Re-Inventing Vacates In Property Management
When we speak with Property Managers about which part of their jobs they don’t like doing, most of them say “vacates”. This is quickly followed by “dealing with conflict”. In many Property Management businesses, the two go hand-in-hand and there’s a reason for that!
The key reason is that the Tenant’s expectations often do not match what we deliver and therefore this creates frustration and even conflict.
We often make jokes when Tenants use the old saying ‘It is cleaner now than when I moved in’. Whilst it’s funny to think about receiving a dollar for every time we’ve heard that old chestnut, it is in fact possible to eradicate that statement in your Property Management business forever.
And, here is how we do it …
Think about the process we use for Tenants moving into a property. We educate them through the ‘sign up’ process. We spend time with our new Tenants helping them to understand what will happen, and what could happen, throughout the course of the Tenancy. The reason we do this is that it saves us precious time down the track. In some Agency’s that we work with, this process is taken as seriously as inducting a new staff member. Highlighting what will happen, and what could happen, at the beginning helps us to build a strong relationship and ‘kick off” the Tenancy relationship in a positive way and without drama.
But, as an industry, what do we do for the end of the Tenancy? Often we send our vacating Tenants information through email or the post that they don’t have time to read or understand. We conduct the Vacate Inspection only to find out that there are items to be fixed or that rent needs to be paid before the bond can be finalised. And this is where the conflict starts.
This practice indicates a clear discrepancy in the way we approach moving in versus moving out in our industry. We wouldn’t use the ‘on a wing and a prayer’ approach to begin a Tenancy – by emailing or posting information they don’t have time to read, so why use it to end a Tenancy?
Many of our Coaching Clients have adopted a process of conducting a Vacate Appointment. By simply reversing the ‘sign up’ process to the ‘sign-out process’ or Vacate Appointment the Tenants vacate easily and receive a bond refund quickly. Using this process helps Agencies to embrace Vacates rather than cringing at the thought. Think about some of the items you could discuss at the sign-out or “Vacate” appointment:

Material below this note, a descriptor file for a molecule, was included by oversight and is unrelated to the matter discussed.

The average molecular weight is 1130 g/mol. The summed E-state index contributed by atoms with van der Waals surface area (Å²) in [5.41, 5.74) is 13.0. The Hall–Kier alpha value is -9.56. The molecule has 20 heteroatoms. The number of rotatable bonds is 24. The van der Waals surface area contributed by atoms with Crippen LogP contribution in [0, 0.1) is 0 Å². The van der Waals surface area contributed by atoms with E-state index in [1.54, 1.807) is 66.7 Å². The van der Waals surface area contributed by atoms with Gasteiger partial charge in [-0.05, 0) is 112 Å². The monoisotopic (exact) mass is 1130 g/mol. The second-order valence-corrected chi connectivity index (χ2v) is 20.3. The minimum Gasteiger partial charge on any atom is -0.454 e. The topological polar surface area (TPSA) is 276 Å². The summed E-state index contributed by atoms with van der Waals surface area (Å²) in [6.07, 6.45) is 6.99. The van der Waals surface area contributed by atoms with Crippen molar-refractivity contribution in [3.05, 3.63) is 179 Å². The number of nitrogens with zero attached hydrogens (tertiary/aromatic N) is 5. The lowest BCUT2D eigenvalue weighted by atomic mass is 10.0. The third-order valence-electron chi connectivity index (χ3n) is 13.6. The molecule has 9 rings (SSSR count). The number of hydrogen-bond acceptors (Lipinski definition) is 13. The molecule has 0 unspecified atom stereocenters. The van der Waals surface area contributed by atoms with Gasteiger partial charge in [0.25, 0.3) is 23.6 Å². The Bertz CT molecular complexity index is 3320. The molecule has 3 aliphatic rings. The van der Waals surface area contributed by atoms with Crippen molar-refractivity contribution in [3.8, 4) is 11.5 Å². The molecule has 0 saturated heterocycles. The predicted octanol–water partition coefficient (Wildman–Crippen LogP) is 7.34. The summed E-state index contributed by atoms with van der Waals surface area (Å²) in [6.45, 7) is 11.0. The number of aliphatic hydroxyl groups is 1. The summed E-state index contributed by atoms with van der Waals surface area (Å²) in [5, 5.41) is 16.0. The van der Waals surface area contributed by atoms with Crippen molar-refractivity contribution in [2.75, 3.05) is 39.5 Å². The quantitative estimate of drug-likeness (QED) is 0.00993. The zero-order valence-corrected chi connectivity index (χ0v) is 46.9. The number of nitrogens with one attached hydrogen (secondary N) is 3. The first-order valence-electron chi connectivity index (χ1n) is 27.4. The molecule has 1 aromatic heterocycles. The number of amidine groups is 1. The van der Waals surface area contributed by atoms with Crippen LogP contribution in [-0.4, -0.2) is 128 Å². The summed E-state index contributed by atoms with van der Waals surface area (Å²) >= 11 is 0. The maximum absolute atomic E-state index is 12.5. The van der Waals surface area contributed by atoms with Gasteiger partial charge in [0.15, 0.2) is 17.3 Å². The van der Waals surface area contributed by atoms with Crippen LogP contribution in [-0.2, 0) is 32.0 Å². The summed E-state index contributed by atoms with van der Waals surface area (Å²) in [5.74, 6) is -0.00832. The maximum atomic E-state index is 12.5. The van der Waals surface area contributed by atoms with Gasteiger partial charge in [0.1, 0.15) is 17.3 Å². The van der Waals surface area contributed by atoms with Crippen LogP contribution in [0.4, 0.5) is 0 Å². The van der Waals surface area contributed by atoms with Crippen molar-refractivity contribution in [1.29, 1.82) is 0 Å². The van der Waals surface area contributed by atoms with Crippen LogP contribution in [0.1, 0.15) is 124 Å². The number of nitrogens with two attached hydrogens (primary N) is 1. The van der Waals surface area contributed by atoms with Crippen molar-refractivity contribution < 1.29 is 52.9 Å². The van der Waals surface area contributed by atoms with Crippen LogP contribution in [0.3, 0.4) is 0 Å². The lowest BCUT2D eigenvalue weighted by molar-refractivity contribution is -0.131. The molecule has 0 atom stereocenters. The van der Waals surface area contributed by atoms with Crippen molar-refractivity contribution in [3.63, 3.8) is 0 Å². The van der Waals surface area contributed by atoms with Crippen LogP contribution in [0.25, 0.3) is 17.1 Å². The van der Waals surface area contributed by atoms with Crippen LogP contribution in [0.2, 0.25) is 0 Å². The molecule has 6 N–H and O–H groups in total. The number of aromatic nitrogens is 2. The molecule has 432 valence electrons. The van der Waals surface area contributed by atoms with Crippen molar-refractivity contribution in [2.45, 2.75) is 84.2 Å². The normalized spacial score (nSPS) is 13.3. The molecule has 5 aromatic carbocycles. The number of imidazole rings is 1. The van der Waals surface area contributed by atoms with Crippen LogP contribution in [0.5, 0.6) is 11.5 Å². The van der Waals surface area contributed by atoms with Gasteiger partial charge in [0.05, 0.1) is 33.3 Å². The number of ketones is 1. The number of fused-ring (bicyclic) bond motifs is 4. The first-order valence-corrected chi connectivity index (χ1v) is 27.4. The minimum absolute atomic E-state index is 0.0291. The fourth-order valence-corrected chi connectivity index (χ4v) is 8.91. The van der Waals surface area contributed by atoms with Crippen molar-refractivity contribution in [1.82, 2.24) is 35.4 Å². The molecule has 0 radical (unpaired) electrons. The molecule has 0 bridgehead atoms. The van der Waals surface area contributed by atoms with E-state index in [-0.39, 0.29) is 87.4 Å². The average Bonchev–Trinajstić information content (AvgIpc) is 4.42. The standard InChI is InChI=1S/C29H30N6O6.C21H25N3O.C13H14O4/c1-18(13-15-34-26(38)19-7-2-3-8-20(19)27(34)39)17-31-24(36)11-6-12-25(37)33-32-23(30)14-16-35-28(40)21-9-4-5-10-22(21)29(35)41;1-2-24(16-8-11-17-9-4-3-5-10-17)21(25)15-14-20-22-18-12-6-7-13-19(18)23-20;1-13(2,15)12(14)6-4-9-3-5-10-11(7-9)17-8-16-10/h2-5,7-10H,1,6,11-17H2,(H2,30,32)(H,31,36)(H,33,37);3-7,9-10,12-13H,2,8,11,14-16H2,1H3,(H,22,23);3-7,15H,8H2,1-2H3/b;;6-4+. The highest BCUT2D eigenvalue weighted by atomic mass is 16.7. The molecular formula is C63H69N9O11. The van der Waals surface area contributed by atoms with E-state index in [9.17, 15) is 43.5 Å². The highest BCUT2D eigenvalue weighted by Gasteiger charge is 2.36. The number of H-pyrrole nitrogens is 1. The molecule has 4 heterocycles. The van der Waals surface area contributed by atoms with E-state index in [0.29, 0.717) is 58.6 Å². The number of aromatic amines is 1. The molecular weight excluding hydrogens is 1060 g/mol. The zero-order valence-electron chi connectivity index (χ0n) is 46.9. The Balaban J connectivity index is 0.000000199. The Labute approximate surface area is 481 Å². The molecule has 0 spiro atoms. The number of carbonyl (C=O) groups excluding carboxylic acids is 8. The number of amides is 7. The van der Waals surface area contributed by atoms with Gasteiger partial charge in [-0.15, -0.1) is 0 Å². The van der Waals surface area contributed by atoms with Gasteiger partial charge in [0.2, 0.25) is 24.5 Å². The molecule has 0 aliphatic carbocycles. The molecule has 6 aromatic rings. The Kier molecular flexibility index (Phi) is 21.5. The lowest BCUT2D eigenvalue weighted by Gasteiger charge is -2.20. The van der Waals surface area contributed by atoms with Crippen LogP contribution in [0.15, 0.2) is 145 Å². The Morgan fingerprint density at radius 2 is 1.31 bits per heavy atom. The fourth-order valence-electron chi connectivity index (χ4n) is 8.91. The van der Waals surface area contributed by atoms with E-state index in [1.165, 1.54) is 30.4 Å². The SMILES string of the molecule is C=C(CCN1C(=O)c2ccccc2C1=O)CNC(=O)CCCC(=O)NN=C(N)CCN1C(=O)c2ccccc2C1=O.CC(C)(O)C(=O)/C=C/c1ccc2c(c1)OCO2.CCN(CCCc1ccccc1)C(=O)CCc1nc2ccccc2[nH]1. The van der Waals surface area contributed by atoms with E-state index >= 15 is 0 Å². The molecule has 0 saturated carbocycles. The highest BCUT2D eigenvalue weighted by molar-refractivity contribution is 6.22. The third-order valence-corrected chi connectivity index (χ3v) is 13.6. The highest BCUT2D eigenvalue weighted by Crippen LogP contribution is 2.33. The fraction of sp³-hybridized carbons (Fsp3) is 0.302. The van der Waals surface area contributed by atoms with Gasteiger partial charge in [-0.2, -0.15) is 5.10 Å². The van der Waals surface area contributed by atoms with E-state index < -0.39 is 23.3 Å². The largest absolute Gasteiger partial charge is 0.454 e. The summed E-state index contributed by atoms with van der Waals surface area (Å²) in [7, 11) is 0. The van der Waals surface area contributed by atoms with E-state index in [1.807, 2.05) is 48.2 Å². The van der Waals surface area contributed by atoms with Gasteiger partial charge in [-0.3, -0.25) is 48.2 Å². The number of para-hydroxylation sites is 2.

- How much rent is required to be paid by the end date of the Tenancy in order for the Bond to be finalised?
- What invoices need to be finalised prior to the end of the Tenancy – eg water?
- Can you provide assistance to Tenants with recommendations for a cleaner and/or carpet cleaner as well as other Agency endorsed tradespeople who can make their lives easier?
- How can you help your Tenant understand how what you will do at the exit inspection and the importance of referring back to the entry condition report?
- How can you educate the Tenant about the standard of cleanliness required to ensure that they receive a full bond refund?
- What will happen if a Tenant happens to miss something?
Using positive dialogue such as ‘Our focus is to help you vacate with minimum stress and ensure that you receive your bond refund as quickly as possible” is very different to “if you don’t do the following, your bond is in jeopardy”. It is more motivating for the Tenant and dispels some of the “them and us” mentality that can lead to disagreement and conflict.
When considering how well you currently do in this area, ask yourselves:
- What percentage of our Tenants have to return to the property after a vacate inspection?
- What percentage of our Tenants have their bond finalised within a few days of vacate?
- What percentage of our Tenants say ‘it was cleaner than when I moved in?’
If you want to make your lives and the lives of your Tenants easier, why not consider implementing the sign-out process or Vacate Appointment to help your Tenants vacate well? It will save you hours of precious resource time and eradicate much of the angst normally associated with Vacates.